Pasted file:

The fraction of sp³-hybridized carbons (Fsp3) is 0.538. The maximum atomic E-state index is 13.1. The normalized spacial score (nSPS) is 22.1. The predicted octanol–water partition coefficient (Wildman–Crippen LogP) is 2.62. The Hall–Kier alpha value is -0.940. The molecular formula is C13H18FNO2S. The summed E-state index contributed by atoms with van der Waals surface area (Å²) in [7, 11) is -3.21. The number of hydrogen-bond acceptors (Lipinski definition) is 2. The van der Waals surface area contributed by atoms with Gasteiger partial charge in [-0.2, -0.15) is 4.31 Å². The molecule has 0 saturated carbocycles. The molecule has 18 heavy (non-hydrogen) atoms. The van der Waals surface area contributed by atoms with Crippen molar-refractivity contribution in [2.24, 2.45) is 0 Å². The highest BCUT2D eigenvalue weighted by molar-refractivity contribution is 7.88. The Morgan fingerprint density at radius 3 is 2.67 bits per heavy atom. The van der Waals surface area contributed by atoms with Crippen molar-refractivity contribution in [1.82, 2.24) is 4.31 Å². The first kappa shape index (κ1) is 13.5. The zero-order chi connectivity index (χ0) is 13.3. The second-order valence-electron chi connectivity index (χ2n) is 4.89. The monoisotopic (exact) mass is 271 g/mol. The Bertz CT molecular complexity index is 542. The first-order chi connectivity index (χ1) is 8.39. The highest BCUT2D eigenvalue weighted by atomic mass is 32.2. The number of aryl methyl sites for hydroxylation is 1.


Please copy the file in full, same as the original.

The fraction of sp³-hybridized carbons (Fsp3) is 0.538. The maximum atomic E-state index is 13.1. The normalized spacial score (nSPS) is 22.1. The predicted octanol–water partition coefficient (Wildman–Crippen LogP) is 2.62. The Hall–Kier alpha value is -0.940. The molecular formula is C13H18FNO2S. The summed E-state index contributed by atoms with van der Waals surface area (Å²) in [7, 11) is -3.21. The number of hydrogen-bond acceptors (Lipinski definition) is 2. The van der Waals surface area contributed by atoms with Gasteiger partial charge in [-0.2, -0.15) is 4.31 Å². The molecule has 0 saturated carbocycles. The molecule has 18 heavy (non-hydrogen) atoms. The van der Waals surface area contributed by atoms with Crippen molar-refractivity contribution in [2.24, 2.45) is 0 Å². The highest BCUT2D eigenvalue weighted by molar-refractivity contribution is 7.88. The Morgan fingerprint density at radius 3 is 2.67 bits per heavy atom. The van der Waals surface area contributed by atoms with Crippen molar-refractivity contribution in [1.82, 2.24) is 4.31 Å². The first kappa shape index (κ1) is 13.5. The zero-order chi connectivity index (χ0) is 13.3. The second-order valence-electron chi connectivity index (χ2n) is 4.89. The monoisotopic (exact) mass is 271 g/mol. The Bertz CT molecular complexity index is 542. The first-order chi connectivity index (χ1) is 8.39. The highest BCUT2D eigenvalue weighted by atomic mass is 32.2. The number of aryl methyl sites for hydroxylation is 1.